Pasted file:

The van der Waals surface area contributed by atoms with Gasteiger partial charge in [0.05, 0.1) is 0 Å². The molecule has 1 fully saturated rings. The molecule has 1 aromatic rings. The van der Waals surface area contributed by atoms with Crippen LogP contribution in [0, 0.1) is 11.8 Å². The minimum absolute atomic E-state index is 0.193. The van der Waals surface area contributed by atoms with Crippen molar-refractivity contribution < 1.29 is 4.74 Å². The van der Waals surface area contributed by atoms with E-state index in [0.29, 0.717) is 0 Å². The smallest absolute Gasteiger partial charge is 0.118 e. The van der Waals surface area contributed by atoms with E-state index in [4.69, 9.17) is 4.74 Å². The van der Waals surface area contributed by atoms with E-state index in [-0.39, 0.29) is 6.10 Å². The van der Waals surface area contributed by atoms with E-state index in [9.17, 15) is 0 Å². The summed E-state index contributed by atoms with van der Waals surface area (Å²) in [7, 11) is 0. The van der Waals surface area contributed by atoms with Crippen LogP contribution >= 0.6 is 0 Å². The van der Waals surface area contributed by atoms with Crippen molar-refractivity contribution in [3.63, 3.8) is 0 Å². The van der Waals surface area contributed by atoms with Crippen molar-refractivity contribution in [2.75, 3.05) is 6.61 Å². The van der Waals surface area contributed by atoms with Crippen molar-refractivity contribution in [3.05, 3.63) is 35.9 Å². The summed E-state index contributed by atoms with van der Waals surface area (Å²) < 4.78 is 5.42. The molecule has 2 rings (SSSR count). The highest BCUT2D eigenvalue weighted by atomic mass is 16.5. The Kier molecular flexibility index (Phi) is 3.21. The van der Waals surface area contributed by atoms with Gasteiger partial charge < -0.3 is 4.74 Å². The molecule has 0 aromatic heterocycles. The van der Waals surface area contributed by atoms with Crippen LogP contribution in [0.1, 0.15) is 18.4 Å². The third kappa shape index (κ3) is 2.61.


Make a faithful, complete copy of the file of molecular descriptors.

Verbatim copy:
The van der Waals surface area contributed by atoms with Gasteiger partial charge in [0.05, 0.1) is 0 Å². The molecule has 1 fully saturated rings. The molecule has 1 aromatic rings. The van der Waals surface area contributed by atoms with Crippen LogP contribution in [0, 0.1) is 11.8 Å². The minimum absolute atomic E-state index is 0.193. The van der Waals surface area contributed by atoms with Crippen molar-refractivity contribution < 1.29 is 4.74 Å². The van der Waals surface area contributed by atoms with E-state index in [0.29, 0.717) is 0 Å². The smallest absolute Gasteiger partial charge is 0.118 e. The van der Waals surface area contributed by atoms with E-state index in [4.69, 9.17) is 4.74 Å². The van der Waals surface area contributed by atoms with E-state index in [-0.39, 0.29) is 6.10 Å². The van der Waals surface area contributed by atoms with E-state index in [9.17, 15) is 0 Å². The summed E-state index contributed by atoms with van der Waals surface area (Å²) in [7, 11) is 0. The van der Waals surface area contributed by atoms with Crippen LogP contribution >= 0.6 is 0 Å². The van der Waals surface area contributed by atoms with Crippen molar-refractivity contribution in [3.63, 3.8) is 0 Å². The van der Waals surface area contributed by atoms with Crippen molar-refractivity contribution in [2.75, 3.05) is 6.61 Å². The van der Waals surface area contributed by atoms with Crippen molar-refractivity contribution in [3.05, 3.63) is 35.9 Å². The summed E-state index contributed by atoms with van der Waals surface area (Å²) < 4.78 is 5.42. The molecule has 2 rings (SSSR count). The highest BCUT2D eigenvalue weighted by atomic mass is 16.5. The Kier molecular flexibility index (Phi) is 3.21. The van der Waals surface area contributed by atoms with Gasteiger partial charge < -0.3 is 4.74 Å². The molecule has 0 aromatic heterocycles. The van der Waals surface area contributed by atoms with Crippen LogP contribution in [0.1, 0.15) is 18.4 Å². The third kappa shape index (κ3) is 2.61.